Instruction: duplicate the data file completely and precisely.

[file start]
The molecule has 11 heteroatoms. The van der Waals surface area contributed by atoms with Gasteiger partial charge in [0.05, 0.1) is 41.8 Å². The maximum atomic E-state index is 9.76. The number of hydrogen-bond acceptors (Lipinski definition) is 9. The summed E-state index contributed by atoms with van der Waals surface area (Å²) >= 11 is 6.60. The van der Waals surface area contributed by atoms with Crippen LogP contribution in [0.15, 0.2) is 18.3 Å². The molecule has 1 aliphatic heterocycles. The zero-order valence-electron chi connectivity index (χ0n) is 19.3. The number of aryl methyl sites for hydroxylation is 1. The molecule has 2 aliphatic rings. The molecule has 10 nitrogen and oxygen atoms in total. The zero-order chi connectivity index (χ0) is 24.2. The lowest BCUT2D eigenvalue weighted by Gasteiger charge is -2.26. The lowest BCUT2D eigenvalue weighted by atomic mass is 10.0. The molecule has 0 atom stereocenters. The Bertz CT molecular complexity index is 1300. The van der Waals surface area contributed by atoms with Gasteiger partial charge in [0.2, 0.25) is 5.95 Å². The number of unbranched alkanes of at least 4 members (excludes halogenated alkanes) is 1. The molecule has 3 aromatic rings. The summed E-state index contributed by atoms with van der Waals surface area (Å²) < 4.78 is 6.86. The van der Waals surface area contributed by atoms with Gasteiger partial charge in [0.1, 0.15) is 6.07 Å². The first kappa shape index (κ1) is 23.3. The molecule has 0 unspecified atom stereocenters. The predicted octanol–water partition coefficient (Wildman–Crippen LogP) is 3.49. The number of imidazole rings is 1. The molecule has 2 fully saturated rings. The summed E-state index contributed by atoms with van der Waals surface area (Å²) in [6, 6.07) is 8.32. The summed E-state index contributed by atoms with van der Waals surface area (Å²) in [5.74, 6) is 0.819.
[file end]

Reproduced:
The molecule has 11 heteroatoms. The van der Waals surface area contributed by atoms with Gasteiger partial charge in [0.05, 0.1) is 41.8 Å². The maximum atomic E-state index is 9.76. The number of hydrogen-bond acceptors (Lipinski definition) is 9. The summed E-state index contributed by atoms with van der Waals surface area (Å²) >= 11 is 6.60. The van der Waals surface area contributed by atoms with Crippen LogP contribution in [0.15, 0.2) is 18.3 Å². The molecule has 1 aliphatic heterocycles. The zero-order valence-electron chi connectivity index (χ0n) is 19.3. The number of aryl methyl sites for hydroxylation is 1. The molecule has 2 aliphatic rings. The molecule has 10 nitrogen and oxygen atoms in total. The zero-order chi connectivity index (χ0) is 24.2. The lowest BCUT2D eigenvalue weighted by Gasteiger charge is -2.26. The lowest BCUT2D eigenvalue weighted by atomic mass is 10.0. The molecule has 0 atom stereocenters. The Bertz CT molecular complexity index is 1300. The van der Waals surface area contributed by atoms with Gasteiger partial charge in [0.2, 0.25) is 5.95 Å². The number of unbranched alkanes of at least 4 members (excludes halogenated alkanes) is 1. The molecule has 3 aromatic rings. The summed E-state index contributed by atoms with van der Waals surface area (Å²) < 4.78 is 6.86. The van der Waals surface area contributed by atoms with Gasteiger partial charge in [0.1, 0.15) is 6.07 Å². The first kappa shape index (κ1) is 23.3. The molecule has 0 unspecified atom stereocenters. The predicted octanol–water partition coefficient (Wildman–Crippen LogP) is 3.49. The number of imidazole rings is 1. The molecule has 2 fully saturated rings. The summed E-state index contributed by atoms with van der Waals surface area (Å²) in [6, 6.07) is 8.32. The summed E-state index contributed by atoms with van der Waals surface area (Å²) in [5.74, 6) is 0.819.